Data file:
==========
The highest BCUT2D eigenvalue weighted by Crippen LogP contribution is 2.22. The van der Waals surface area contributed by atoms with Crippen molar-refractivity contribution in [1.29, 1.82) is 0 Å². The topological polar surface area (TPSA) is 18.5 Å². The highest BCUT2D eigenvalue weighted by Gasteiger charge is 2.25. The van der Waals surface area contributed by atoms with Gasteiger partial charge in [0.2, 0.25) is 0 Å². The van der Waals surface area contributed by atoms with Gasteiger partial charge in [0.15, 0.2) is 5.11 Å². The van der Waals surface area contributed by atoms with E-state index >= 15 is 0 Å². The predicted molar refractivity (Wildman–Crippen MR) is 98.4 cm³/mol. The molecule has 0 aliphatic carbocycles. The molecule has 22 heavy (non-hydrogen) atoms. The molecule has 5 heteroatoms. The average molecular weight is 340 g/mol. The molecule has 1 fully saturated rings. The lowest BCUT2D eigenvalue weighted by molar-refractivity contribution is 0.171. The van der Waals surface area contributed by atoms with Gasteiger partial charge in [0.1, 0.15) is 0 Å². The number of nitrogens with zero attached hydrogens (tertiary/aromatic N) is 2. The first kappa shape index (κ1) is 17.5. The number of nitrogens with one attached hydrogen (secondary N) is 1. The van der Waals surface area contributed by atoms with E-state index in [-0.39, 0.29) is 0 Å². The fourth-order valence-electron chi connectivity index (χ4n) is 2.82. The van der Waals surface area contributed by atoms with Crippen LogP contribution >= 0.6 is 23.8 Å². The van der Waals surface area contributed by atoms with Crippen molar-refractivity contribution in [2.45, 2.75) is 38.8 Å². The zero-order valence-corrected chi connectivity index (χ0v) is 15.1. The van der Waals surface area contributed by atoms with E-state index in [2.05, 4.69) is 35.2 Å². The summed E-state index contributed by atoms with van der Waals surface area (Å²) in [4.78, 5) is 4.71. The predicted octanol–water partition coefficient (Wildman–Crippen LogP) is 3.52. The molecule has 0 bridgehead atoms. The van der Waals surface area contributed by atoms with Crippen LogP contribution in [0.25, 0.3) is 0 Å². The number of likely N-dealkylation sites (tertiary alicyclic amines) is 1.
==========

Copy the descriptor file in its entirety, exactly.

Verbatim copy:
The highest BCUT2D eigenvalue weighted by Crippen LogP contribution is 2.22. The van der Waals surface area contributed by atoms with Crippen molar-refractivity contribution in [1.29, 1.82) is 0 Å². The topological polar surface area (TPSA) is 18.5 Å². The highest BCUT2D eigenvalue weighted by Gasteiger charge is 2.25. The van der Waals surface area contributed by atoms with Gasteiger partial charge in [0.2, 0.25) is 0 Å². The van der Waals surface area contributed by atoms with Gasteiger partial charge in [0.15, 0.2) is 5.11 Å². The van der Waals surface area contributed by atoms with E-state index >= 15 is 0 Å². The predicted molar refractivity (Wildman–Crippen MR) is 98.4 cm³/mol. The molecule has 0 aliphatic carbocycles. The molecule has 22 heavy (non-hydrogen) atoms. The molecule has 5 heteroatoms. The average molecular weight is 340 g/mol. The molecule has 1 fully saturated rings. The lowest BCUT2D eigenvalue weighted by molar-refractivity contribution is 0.171. The van der Waals surface area contributed by atoms with Gasteiger partial charge in [0.1, 0.15) is 0 Å². The number of nitrogens with zero attached hydrogens (tertiary/aromatic N) is 2. The first kappa shape index (κ1) is 17.5. The number of nitrogens with one attached hydrogen (secondary N) is 1. The van der Waals surface area contributed by atoms with E-state index in [-0.39, 0.29) is 0 Å². The fourth-order valence-electron chi connectivity index (χ4n) is 2.82. The van der Waals surface area contributed by atoms with Crippen LogP contribution >= 0.6 is 23.8 Å². The van der Waals surface area contributed by atoms with Crippen molar-refractivity contribution in [2.45, 2.75) is 38.8 Å². The zero-order valence-corrected chi connectivity index (χ0v) is 15.1. The van der Waals surface area contributed by atoms with E-state index in [2.05, 4.69) is 35.2 Å². The summed E-state index contributed by atoms with van der Waals surface area (Å²) in [4.78, 5) is 4.71. The predicted octanol–water partition coefficient (Wildman–Crippen LogP) is 3.52. The molecule has 0 bridgehead atoms. The van der Waals surface area contributed by atoms with Crippen LogP contribution in [0.25, 0.3) is 0 Å². The number of likely N-dealkylation sites (tertiary alicyclic amines) is 1.